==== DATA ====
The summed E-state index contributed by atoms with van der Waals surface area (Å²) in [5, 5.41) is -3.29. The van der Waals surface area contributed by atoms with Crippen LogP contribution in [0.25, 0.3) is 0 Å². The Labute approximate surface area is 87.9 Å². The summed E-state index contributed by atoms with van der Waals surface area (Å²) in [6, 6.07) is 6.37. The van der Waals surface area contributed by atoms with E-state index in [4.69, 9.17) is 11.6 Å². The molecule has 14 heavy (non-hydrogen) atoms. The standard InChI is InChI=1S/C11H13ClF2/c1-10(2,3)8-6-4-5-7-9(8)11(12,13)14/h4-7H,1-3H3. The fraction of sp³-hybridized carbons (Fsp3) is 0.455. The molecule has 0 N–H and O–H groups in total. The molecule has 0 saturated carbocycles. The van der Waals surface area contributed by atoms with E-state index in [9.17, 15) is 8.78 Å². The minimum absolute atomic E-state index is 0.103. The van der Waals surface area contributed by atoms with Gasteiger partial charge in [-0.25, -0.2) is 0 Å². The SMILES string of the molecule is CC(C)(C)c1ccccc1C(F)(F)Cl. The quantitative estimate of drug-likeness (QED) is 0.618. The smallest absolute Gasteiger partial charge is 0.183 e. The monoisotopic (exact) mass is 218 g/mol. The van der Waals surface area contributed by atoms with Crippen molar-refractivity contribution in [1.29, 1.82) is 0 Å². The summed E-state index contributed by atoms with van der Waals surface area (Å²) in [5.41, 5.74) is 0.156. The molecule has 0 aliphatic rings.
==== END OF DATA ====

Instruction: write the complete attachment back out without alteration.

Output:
The summed E-state index contributed by atoms with van der Waals surface area (Å²) in [5, 5.41) is -3.29. The van der Waals surface area contributed by atoms with Crippen LogP contribution in [0.25, 0.3) is 0 Å². The Labute approximate surface area is 87.9 Å². The summed E-state index contributed by atoms with van der Waals surface area (Å²) in [6, 6.07) is 6.37. The van der Waals surface area contributed by atoms with E-state index in [4.69, 9.17) is 11.6 Å². The molecule has 14 heavy (non-hydrogen) atoms. The standard InChI is InChI=1S/C11H13ClF2/c1-10(2,3)8-6-4-5-7-9(8)11(12,13)14/h4-7H,1-3H3. The fraction of sp³-hybridized carbons (Fsp3) is 0.455. The molecule has 0 N–H and O–H groups in total. The molecule has 0 saturated carbocycles. The van der Waals surface area contributed by atoms with E-state index in [9.17, 15) is 8.78 Å². The minimum absolute atomic E-state index is 0.103. The van der Waals surface area contributed by atoms with Gasteiger partial charge in [-0.25, -0.2) is 0 Å². The SMILES string of the molecule is CC(C)(C)c1ccccc1C(F)(F)Cl. The quantitative estimate of drug-likeness (QED) is 0.618. The smallest absolute Gasteiger partial charge is 0.183 e. The monoisotopic (exact) mass is 218 g/mol. The van der Waals surface area contributed by atoms with Crippen molar-refractivity contribution in [1.29, 1.82) is 0 Å². The summed E-state index contributed by atoms with van der Waals surface area (Å²) in [5.41, 5.74) is 0.156. The molecule has 0 aliphatic rings.